2. Regressions from quadruped position
  3. Ancillary tools

You can get even more detailed by mixing and matching resistance and assistance tools within these positions, but these interventions can serve as a starting point. 

1) Supplementary drills in quadruped

a.  Manual resistance: Sometimes the simple cue of “packing the neck” is insufficient.   Providing a tactile cue with a hand on the back of the head is sometimes helpful to teach the runner what proper alignment actually feels like.

 

b.  Dowel rod aligned on back: Keeping the body aligned along a rod is another external cue that can help remind athletes of the proper start position for quadruped exercises. 

c.  One of my favorites…quadruped chin tucks.  Body is stable while the head and neck move.  The brain must learn to control the head in coordination with overall spinal posture.

2) Regressions: For some athletes, quadruped position may not be the most appropriate exercise position.  You can regress into supine or prone exercises, which are less threatening to the brain due to the greater surface area of the body in contact with the ground.  Pretty obvious point, but one that is often overlooked!

a.  Head rotations – Practicing head position via chin tucks and gentle neck rotations.  I like a Miracle Ball or a Spikey Ball (RIP Ramsay McMaster) positioned behind the head to improve tactile awareness of head and neck movements in an unthreatening situation.  Moving the head and eyes while standing on one or two feet (especially while moving!) is a much greater threat than doing so while supine or prone.      

 

b) Rolling patterns: Learning to control rolling patterns involves control of the head and neck.  Sometimes increased awareness of what the body is doing through gentle movement can help remedy higher level movement issues.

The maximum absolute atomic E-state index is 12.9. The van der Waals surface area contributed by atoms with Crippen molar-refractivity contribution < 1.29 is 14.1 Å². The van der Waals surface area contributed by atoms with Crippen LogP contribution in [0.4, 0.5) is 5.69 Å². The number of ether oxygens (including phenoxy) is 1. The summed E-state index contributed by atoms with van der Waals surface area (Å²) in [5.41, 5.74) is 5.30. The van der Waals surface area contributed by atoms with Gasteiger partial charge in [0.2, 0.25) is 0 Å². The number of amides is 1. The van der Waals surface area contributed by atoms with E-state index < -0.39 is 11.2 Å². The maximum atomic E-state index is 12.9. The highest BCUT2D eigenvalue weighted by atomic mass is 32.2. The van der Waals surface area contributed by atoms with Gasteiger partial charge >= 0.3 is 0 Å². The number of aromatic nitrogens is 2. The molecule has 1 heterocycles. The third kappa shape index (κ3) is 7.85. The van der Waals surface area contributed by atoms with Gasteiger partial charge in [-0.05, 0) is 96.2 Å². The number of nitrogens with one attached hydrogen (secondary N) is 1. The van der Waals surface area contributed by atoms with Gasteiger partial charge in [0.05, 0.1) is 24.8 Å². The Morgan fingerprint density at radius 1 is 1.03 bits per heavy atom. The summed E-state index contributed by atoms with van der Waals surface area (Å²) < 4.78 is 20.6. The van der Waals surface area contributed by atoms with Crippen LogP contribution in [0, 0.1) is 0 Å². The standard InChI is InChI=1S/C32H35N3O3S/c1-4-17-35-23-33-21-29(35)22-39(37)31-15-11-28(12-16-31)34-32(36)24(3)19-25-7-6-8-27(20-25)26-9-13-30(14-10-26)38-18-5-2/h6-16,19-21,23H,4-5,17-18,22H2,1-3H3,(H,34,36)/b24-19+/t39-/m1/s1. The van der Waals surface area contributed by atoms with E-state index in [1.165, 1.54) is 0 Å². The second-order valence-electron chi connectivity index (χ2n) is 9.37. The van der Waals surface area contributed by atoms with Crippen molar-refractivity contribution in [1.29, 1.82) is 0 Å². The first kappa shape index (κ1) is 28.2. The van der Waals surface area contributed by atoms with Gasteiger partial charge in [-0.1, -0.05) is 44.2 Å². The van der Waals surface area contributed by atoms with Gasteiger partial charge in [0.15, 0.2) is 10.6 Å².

3) Ancillary work – We can improve head position by improving tissue quality and movement of the thoracic spine.   T-spine mobility is an entire topic unto itself, but do remember that focusing away from the problem area can help remedy whatever you are trying to fix.  Preceding quadruped drills with working on tissue quality can make it easier to use proper form during the quadruped drills.  It only takes a few minutes during warmup or during a cooldown to prep the body for quality movement. 

Summary

As with most corrective exercise interventions, simply doing more of the exercise is not the best approach.  First we must recognize if a technical flaw exists (see part I).  Once the flaw is identified we must consult our toolbox of interventions, whether that means exercise, therapy, or even psychology to get the athlete on track.  With runners, having a quick eye and a strong command of appropriate supplementary exercises can be especially valuable in a group setting in which comprehensive breakouts are not always possible.  Being able to “bucket” athletes into common themes based on form flaws can promote greater teaching efficiency when assigning supplementary work.

In the next installment, we’ll turn our attention to the lower body flaws we commonly observe in quadruped running drills.